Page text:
boredom. felony. getaway. escaping boredom.
The radicles in my brain. The clicking sound of keys on the board; the maze of spreadsheets, I sit nulled at my desk, another nuisance thrust, and I vaguely smile at my next-door neighbour, Patrice. The enthusiast of the crowd at the office. The lanky smell of recycled air, the buzzing hum of tractors, the engine of the computers. I am instilled in a moment of regret. The clutter of ideas clambers but I have no moment nor freedom to escape the barrage.
“Take his wallet!” Someone screams. An unfamiliar voice and I turn from my keyboard and examine the situation. Everyone’s at her cubicle typing away the next projections, but the noise carries on outside my head into a flash of the break in space. A slit, as if a realm has opened to another universe, beckoning for me to enter. A zombie without a brain, I rise and follow.
The new world of pillow clouds and I am floating peacefully among the blue and bright sun. Everything is shining. Then arms embrace me and cuddle like a mother does her newborn soothing and singing a lullaby.
I wake up drooling all over my hand and mouse. Fuck. I dozed off in the middle of my workday.
That has been happening lately. I guess when you have no purpose or desire, life becomes aimless and jaded. Little did I know, Patrice after all will change my life. As I stepped out of the building for lunch, Patrice’s shout came from nowhere, “Get in!” She flings the car door wide open. “Get in!” She shouts again. So, I do as I am told.
As soon I buckle my seatbelt, Patrice guns it. The road roars with cars as our speed accelerates. I take a hold of my seat and say a little prayer under my breath. Patrice veers a sudden left and shouts, “Ah! Ain’t this thrilling!?” Her maniacal smile leaves me troubled but I’m beginning to get the point. Without asking me, ‘Where to’, she presses on to the unknown destination. At least, unknown to me.
After three hours of constant driving, we reach the end of the country.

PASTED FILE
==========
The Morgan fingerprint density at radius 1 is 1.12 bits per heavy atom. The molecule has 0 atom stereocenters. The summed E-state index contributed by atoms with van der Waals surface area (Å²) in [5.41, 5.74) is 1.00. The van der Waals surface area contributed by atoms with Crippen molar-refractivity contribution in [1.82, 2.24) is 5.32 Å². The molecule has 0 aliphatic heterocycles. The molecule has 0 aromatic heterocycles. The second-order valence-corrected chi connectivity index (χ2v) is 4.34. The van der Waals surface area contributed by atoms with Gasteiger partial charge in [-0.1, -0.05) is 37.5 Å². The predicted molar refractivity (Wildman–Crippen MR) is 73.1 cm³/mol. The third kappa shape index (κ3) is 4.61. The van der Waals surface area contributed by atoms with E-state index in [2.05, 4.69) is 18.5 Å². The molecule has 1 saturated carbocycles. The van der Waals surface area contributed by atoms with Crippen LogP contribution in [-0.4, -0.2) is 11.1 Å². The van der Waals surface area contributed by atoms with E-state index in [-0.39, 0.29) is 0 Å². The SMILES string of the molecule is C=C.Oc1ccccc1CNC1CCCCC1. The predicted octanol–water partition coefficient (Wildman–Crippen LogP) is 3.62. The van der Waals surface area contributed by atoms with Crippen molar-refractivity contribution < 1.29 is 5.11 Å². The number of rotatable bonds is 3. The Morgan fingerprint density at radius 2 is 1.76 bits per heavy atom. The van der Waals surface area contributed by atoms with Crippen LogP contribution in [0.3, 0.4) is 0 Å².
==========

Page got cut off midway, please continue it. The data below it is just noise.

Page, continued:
“I got no passport,” I mutter but my meek defense does not affect Patrice as she diverts from the board crossing and zooms along the river. We finally stop at the edge of the brush and a background of trees. She eyes the thicket feverishly and with determination.
“This area hasn’t seen patrols in months,” Her smirk’s a demonic offering and she revs the engine. The note of tire smoke spews into the air and Patrice aims for the shrubbery barrier.
I bounce around like the pellets inside a rattle toy. A bump here. A bruise there. But Patrice keeps on gunning towards the finish, shouting and laughing all through the felony. Even the border patrols arriving on guard don’t stop her. She has lost her mind and so have I.
A warning shot is fired and Patrice continues, until the tires turn bare, until the engine growls and coughs its last breath. Everything turns silent, at least in my head. Someone has turned the volume mute. My body aches. The border patrols keep yelling and signaling but I’m unable to hear them. Patrice keeps on laughing, the laughter I cannot hear. This goes on for a few minutes until a barrel of a gun is pointing at my head. For once I wish that drooling was my only problem. I lose consciousness the moment my ears hear the last of the sentence, “… arms, arms!”
© Jacob Greb — 2023
return to Story Teller
Original Date: March 13, 2020 Original Source: oneNote
2 thoughts on “story teller vol. 3: e.scape”
The story feels somewhat detached between the beginning and the end. It took a turn quite quickly, unexpectedly.
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The monotony of life. The feeling of current times. A daydream of doing something wild.